Home > Uncategorized > GSoC weekly report #9

GSoC weekly report #9


I’ve added a few more options to command line tool, namely:

  • setting compression level of sorted BAM file
  • sorting by read name instead of coordinate
  • outputting chunks as uncompressed BAM

In August, I’ll look again at how the performance can be improved, though it’s almost OK now.


Somehow this turned to be harder than sorting. Of course, there’s nothing hard in merging alignments, the hard part is really merging SAM headers. Samtools seems to don’t do that at all; Picard does a better job, and I had to read a lot of Java code to understand what’s going on. Finally, I wrote D version of it, and it was 2x shorter. Then I’ve improved it a bit, because Picard uses pretty dumb algorithm for merging sequence dictionaries.

Consider the following three SAM headers:

@HD    VN:1.3    SO:coordinate
@SQ    SN:A    LN:100
@HD    VN:1.3    SO:coordinate
@SQ    SN:B    LN:100
@HD    VN:1.3    SO:coordinate
@SQ    SN:B    LN:100
@SQ    SN:A    LN:100

Surely they are mergeable, but in this particular order Picard can’t do that! That’s because it merges sequence dictionaries in turn: merge first two, then merge the result with the third. So before merging with the last header, it assumes the order to be A < B, and it can’t be changed later in the algorithm. But the order must be consistent among headers in order to merge files sorted by coordinate (because they are first sorted by reference ID), and the last header implies that B < A.

Thus the pairwise approach taken by Picard didn’t satisfy me. What I do in sambamba is first build a directed graph out of all sequence dictionaries where edges indicate the order, and then do a topological sorting on it. That allows to process arbitrarily complex cases. (Perhaps, I should change implementation to use DFS instead of BFS for the result to look a bit more intuitive.)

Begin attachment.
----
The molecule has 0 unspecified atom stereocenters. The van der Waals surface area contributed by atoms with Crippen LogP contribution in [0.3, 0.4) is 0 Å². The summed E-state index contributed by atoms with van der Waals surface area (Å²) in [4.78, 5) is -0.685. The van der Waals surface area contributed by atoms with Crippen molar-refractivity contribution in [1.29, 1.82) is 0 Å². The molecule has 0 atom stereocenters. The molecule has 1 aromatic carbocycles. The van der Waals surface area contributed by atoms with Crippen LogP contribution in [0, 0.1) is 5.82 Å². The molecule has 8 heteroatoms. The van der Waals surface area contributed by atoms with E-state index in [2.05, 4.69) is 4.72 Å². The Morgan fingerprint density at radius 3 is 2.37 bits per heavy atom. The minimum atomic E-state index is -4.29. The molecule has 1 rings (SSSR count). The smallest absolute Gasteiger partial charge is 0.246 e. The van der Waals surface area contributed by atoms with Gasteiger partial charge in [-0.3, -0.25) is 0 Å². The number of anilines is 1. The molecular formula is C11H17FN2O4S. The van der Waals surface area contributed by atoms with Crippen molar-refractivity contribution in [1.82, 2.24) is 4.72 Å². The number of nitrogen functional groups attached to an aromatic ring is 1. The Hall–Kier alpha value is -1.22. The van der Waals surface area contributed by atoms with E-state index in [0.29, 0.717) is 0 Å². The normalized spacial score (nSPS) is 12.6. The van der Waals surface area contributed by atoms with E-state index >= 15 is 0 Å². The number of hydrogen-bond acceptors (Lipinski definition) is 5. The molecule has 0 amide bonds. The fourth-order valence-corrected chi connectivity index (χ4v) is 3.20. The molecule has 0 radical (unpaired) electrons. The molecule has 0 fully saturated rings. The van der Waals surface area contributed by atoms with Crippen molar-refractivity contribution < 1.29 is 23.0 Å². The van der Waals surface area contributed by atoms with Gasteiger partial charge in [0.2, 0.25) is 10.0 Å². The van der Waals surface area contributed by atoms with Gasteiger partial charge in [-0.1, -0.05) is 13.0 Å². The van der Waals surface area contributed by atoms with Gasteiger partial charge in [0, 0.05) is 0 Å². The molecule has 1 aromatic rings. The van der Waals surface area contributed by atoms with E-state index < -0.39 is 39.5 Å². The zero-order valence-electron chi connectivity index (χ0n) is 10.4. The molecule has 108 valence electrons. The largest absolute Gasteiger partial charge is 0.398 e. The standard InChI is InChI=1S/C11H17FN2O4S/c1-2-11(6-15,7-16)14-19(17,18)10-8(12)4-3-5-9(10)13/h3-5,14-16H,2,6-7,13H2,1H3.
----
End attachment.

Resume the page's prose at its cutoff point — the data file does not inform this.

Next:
Debian packages

Also I prepared debian packages for both amd64 and i386 architectures. That’s my first experience of building packages, but seems like everything works, I’ve tested them on live USBs with Debian (amd64) and Ubuntu 10.04 (i386).

They’re available at http://github.com/lomereiter/sambamba/downloads

For packaging, I had to follow samtools approach and make one executable instead of several, that’s because binaries are statically linked with libphobos and it’s better to have it copied only once. However, the old way of building tools separately is also available, that’s easier for development.

As the tool called ‘sambamba’ in the past is now ‘sambamba-view’ I also had to tweak Ruby bindings a bit, so I’ve published bioruby-sambamba gem 0.0.2 — no new functionality, just a minor update taking the renaming into account.

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